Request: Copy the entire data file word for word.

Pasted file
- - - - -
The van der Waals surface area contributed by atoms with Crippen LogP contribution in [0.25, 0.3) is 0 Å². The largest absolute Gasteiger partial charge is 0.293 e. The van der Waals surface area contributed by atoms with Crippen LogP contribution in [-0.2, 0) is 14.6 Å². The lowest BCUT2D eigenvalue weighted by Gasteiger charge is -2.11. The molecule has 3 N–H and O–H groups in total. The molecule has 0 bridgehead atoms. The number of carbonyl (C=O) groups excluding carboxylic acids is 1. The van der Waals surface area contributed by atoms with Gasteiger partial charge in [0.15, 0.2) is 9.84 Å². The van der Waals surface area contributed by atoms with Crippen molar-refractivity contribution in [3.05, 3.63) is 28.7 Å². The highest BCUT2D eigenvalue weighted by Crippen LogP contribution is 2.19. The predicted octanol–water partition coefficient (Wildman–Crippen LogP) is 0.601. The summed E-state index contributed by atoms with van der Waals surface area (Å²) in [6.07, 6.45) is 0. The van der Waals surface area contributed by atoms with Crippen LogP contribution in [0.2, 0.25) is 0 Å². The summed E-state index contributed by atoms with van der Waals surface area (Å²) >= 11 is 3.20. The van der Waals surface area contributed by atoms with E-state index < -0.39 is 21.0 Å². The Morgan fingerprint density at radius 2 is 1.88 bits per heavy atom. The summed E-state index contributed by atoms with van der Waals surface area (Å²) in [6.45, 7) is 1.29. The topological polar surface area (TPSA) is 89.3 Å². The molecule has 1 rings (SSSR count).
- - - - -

The van der Waals surface area contributed by atoms with Crippen LogP contribution in [0.25, 0.3) is 0 Å². The largest absolute Gasteiger partial charge is 0.293 e. The van der Waals surface area contributed by atoms with Crippen LogP contribution in [-0.2, 0) is 14.6 Å². The lowest BCUT2D eigenvalue weighted by Gasteiger charge is -2.11. The molecule has 3 N–H and O–H groups in total. The molecule has 0 bridgehead atoms. The number of carbonyl (C=O) groups excluding carboxylic acids is 1. The van der Waals surface area contributed by atoms with Gasteiger partial charge in [0.15, 0.2) is 9.84 Å². The van der Waals surface area contributed by atoms with Crippen molar-refractivity contribution in [3.05, 3.63) is 28.7 Å². The highest BCUT2D eigenvalue weighted by Crippen LogP contribution is 2.19. The predicted octanol–water partition coefficient (Wildman–Crippen LogP) is 0.601. The summed E-state index contributed by atoms with van der Waals surface area (Å²) in [6.07, 6.45) is 0. The van der Waals surface area contributed by atoms with Crippen LogP contribution in [0.2, 0.25) is 0 Å². The summed E-state index contributed by atoms with van der Waals surface area (Å²) >= 11 is 3.20. The van der Waals surface area contributed by atoms with E-state index < -0.39 is 21.0 Å². The Morgan fingerprint density at radius 2 is 1.88 bits per heavy atom. The summed E-state index contributed by atoms with van der Waals surface area (Å²) in [6.45, 7) is 1.29. The topological polar surface area (TPSA) is 89.3 Å². The molecule has 1 rings (SSSR count).